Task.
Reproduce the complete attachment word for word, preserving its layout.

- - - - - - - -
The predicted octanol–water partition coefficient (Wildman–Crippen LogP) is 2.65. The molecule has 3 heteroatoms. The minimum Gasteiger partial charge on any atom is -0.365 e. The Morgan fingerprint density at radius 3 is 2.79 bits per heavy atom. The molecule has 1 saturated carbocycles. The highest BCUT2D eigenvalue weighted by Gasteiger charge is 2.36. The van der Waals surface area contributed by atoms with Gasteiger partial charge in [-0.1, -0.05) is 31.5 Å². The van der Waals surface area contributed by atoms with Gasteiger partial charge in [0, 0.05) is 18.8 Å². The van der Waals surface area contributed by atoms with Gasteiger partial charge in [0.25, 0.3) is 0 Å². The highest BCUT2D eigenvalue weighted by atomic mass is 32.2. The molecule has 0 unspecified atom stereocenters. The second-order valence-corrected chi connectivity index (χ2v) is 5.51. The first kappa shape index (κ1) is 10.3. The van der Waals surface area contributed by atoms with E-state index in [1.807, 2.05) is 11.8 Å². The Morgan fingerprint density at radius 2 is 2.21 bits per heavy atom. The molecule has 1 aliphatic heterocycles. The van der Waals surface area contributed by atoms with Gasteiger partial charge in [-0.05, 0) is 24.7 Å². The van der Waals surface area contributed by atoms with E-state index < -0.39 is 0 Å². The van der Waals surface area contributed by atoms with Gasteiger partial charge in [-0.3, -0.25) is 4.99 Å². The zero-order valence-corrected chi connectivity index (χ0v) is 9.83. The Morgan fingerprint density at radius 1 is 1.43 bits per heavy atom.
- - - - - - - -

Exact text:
The predicted octanol–water partition coefficient (Wildman–Crippen LogP) is 2.65. The molecule has 3 heteroatoms. The minimum Gasteiger partial charge on any atom is -0.365 e. The Morgan fingerprint density at radius 3 is 2.79 bits per heavy atom. The molecule has 1 saturated carbocycles. The highest BCUT2D eigenvalue weighted by Gasteiger charge is 2.36. The van der Waals surface area contributed by atoms with Gasteiger partial charge in [-0.1, -0.05) is 31.5 Å². The van der Waals surface area contributed by atoms with Gasteiger partial charge in [0, 0.05) is 18.8 Å². The van der Waals surface area contributed by atoms with Gasteiger partial charge in [0.25, 0.3) is 0 Å². The highest BCUT2D eigenvalue weighted by atomic mass is 32.2. The molecule has 0 unspecified atom stereocenters. The second-order valence-corrected chi connectivity index (χ2v) is 5.51. The first kappa shape index (κ1) is 10.3. The van der Waals surface area contributed by atoms with E-state index in [1.807, 2.05) is 11.8 Å². The Morgan fingerprint density at radius 2 is 2.21 bits per heavy atom. The molecule has 1 aliphatic heterocycles. The van der Waals surface area contributed by atoms with Gasteiger partial charge in [-0.05, 0) is 24.7 Å². The van der Waals surface area contributed by atoms with E-state index < -0.39 is 0 Å². The van der Waals surface area contributed by atoms with Gasteiger partial charge in [-0.3, -0.25) is 4.99 Å². The zero-order valence-corrected chi connectivity index (χ0v) is 9.83. The Morgan fingerprint density at radius 1 is 1.43 bits per heavy atom.